Fall Burning Program Starting in Early October
Fall burning program to start in early October
BOISE, Idaho, September 19, 2016 – Fire officials on the Boise National Forest will soon begin their annual fall prescribed burning program of nearly 3,100 acres this year, which could last for several weeks depending on weather and fuel conditions.
Fire crews anticipate favorable weather conditions by early October, as temperatures continue to drop allowing them to ignite low-intensity prescribed fires that reduce potential wildfire fuel, improve wildlife habitat and reduce threats to nearby communities.
Specific information is available by contacting the local ranger districts, the Boise National Forest Headquarters at 208-373-4100, online at www.rxfire.com or by calling the prescribed fire hotline at 208-373-4208.
Fire officials strongly advise hunters and other outdoor enthusiasts to determine the location and anticipated times of burns before heading out into the forest.
Fire personnel will attempt to contact people who might be hunting or recreating in an area before a planned ignition. Impacts to recreational users on the forest are anticipated to be very minimal.
Lowman Ranger District (530 acres):
- Bear Creek (500 acres) about 20 air miles east of Lowman and near Grandjean will be ignited using a helicopter to reduce fuels and restore the area;
- District Pile Burning (10 Acres) will involve fire crews burning slash piles in a variety of locations across the district. This type of burning usually occurs after heavy precipitation or with snow on the ground;
- Cache Creek Whitebark Pine (20 acres) will burn a series of hand piles created from thinning vegetation from around Whitebark Pine trees. The project is located approximately 15 air miles northeast of Lowman.
Cascade Ranger District (440 acres):
- Crawford Aspen (7 acres) is located about four miles northeast from Cascade and the goal is to improve aspen habitat and reduce wildfire risk to the urban area;
- Horsethief (360 acres) located about three miles northeast of Horsethief Reservoir will involve a helicopter and hand lighting to reduce fuel by igniting a landscape burn;
- West Side Restoration Broadcast Burn (50 acres) is located about 10 miles west of Cascade, and fire crews will treat timber landing slash piles;
- District Pile Burns (23 acres) will involve fire crews burning slash piles in a variety of locations across the district. This type of burning usually occurs after heavy precipitation or with snow on the ground. Locations will include 15 miles west of Cascade and areas surrounding the FAA shed 10 miles southwest of Cascade. Other areas include single slash piles at Warm Lake, Crawford, Landmark and Yellowpine.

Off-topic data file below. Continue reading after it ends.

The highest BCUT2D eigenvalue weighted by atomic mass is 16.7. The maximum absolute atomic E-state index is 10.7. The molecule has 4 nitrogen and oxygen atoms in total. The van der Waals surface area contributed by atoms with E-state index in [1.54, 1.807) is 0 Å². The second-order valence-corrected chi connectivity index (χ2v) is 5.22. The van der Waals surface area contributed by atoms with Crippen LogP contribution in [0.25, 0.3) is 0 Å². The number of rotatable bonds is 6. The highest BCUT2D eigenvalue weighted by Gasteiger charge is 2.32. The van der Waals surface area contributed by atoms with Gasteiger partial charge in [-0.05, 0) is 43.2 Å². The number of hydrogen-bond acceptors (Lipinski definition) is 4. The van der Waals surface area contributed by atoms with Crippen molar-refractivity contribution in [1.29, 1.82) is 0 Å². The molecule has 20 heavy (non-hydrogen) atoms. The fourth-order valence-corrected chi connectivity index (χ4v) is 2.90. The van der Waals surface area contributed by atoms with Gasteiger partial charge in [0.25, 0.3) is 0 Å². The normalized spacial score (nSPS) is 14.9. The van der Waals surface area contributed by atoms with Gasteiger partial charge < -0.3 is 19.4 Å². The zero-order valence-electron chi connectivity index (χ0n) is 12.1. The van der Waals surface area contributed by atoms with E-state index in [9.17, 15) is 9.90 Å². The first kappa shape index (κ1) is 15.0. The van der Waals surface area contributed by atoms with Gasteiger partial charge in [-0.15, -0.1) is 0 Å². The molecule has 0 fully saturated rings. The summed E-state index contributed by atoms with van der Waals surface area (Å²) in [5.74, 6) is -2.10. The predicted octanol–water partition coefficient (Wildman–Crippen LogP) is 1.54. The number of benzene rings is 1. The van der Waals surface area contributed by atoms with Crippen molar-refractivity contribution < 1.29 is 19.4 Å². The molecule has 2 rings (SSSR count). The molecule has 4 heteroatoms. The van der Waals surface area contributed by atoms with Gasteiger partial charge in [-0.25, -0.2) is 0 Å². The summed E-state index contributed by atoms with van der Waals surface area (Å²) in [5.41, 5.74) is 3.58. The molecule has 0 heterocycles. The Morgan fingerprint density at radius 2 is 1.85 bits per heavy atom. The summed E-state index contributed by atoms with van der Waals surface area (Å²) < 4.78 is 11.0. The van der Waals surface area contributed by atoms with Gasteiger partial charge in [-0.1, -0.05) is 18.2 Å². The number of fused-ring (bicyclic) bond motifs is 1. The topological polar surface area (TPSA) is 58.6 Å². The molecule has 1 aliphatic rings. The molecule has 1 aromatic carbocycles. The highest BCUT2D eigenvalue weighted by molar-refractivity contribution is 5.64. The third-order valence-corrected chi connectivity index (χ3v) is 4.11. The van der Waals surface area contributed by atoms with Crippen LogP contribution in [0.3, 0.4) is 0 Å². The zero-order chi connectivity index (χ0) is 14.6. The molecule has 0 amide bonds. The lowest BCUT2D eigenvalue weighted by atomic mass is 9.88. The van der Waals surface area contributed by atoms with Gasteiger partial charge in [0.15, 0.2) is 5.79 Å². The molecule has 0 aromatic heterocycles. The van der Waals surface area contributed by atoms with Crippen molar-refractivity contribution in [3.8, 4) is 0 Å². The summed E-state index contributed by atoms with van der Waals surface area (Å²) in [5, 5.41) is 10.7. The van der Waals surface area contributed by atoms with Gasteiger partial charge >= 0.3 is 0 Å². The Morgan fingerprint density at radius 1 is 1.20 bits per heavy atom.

Emmett Ranger District (869 acres):
- West Scriver Pile Burn (364 acres) is located about seven miles north of Crouch and fire crews will burn slash piles near Forest Road 695 that are remaining from the West Scriver logging operations. This type of burning usually occurs after heavy precipitation or with snow on the ground;
- Pinney Slope Pile Burn (500 acres) is located about seven miles north of Crouch and fire crews will burn slash piles that are remaining from the Pinney Slope logging operations. This type of burning usually occurs after heavy precipitation or with snow on the ground;
- District Pile Burning: (5 acres) will involve fire crews burning slash piles near Garden Valley. This type of burning usually occurs after heavy precipitation or with snow on the ground.
Mountain Home Ranger District (1267 acres):
- Cottonwood II (1,000 acres) This broadcast burn is located 22 miles northeast of Boise and will involve a helicopter and hand lighting to maintain current desired vegetative conditions and fuel loadings by igniting a landscape burn;
- Boise Ridge Pile Burn (225 acres) located in the Shafer Butte area will involve slash pile burning;
- Trinity Salvage (42 acres) located west of Featherville will involve slash pile burning.
Signs will be posted on roads near all burn areas prior to and when burning is in progress.
Site-specific burn plans have been developed to address potential smoke management concerns. All burns will be conducted when there is favorable atmospheric ventilation to minimize smoke impacts to local communities. Local residents may notice smoke from these prescribed burn projects for a few days following ignition, particularly in the evening hours.
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